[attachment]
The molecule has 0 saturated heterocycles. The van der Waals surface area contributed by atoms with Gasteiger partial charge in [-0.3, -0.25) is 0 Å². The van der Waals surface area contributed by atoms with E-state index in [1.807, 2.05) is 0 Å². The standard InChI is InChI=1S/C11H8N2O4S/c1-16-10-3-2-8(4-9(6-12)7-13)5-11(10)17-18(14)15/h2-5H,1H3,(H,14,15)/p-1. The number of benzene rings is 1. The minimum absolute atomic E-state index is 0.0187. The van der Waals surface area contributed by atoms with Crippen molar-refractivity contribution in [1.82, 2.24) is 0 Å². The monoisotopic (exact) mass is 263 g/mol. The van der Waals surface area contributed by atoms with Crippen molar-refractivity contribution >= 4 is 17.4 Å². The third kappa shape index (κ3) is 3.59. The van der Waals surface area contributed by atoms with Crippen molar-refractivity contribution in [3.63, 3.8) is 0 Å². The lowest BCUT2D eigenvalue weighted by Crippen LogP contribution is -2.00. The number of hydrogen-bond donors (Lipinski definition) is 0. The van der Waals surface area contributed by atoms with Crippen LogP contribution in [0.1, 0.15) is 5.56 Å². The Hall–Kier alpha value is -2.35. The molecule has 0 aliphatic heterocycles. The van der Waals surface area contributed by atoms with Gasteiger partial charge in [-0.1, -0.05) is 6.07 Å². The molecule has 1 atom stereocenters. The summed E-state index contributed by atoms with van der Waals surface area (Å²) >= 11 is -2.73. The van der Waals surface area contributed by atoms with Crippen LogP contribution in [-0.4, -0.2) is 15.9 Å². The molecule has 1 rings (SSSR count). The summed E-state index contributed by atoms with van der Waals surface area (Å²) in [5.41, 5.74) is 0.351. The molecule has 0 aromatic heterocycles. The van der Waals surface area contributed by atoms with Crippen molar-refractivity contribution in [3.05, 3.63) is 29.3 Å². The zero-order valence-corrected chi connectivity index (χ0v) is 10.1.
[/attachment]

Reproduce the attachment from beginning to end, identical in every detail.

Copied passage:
The molecule has 0 saturated heterocycles. The van der Waals surface area contributed by atoms with Gasteiger partial charge in [-0.3, -0.25) is 0 Å². The van der Waals surface area contributed by atoms with E-state index in [1.807, 2.05) is 0 Å². The standard InChI is InChI=1S/C11H8N2O4S/c1-16-10-3-2-8(4-9(6-12)7-13)5-11(10)17-18(14)15/h2-5H,1H3,(H,14,15)/p-1. The number of benzene rings is 1. The minimum absolute atomic E-state index is 0.0187. The van der Waals surface area contributed by atoms with Crippen molar-refractivity contribution in [1.82, 2.24) is 0 Å². The monoisotopic (exact) mass is 263 g/mol. The van der Waals surface area contributed by atoms with Crippen molar-refractivity contribution >= 4 is 17.4 Å². The third kappa shape index (κ3) is 3.59. The van der Waals surface area contributed by atoms with Crippen molar-refractivity contribution in [3.63, 3.8) is 0 Å². The lowest BCUT2D eigenvalue weighted by Crippen LogP contribution is -2.00. The number of hydrogen-bond donors (Lipinski definition) is 0. The van der Waals surface area contributed by atoms with Crippen LogP contribution in [0.1, 0.15) is 5.56 Å². The Hall–Kier alpha value is -2.35. The molecule has 0 aliphatic heterocycles. The van der Waals surface area contributed by atoms with Gasteiger partial charge in [-0.1, -0.05) is 6.07 Å². The molecule has 1 atom stereocenters. The summed E-state index contributed by atoms with van der Waals surface area (Å²) >= 11 is -2.73. The van der Waals surface area contributed by atoms with Crippen LogP contribution in [-0.4, -0.2) is 15.9 Å². The molecule has 1 rings (SSSR count). The summed E-state index contributed by atoms with van der Waals surface area (Å²) in [5.41, 5.74) is 0.351. The molecule has 0 aromatic heterocycles. The van der Waals surface area contributed by atoms with Crippen molar-refractivity contribution in [3.05, 3.63) is 29.3 Å². The zero-order valence-corrected chi connectivity index (χ0v) is 10.1.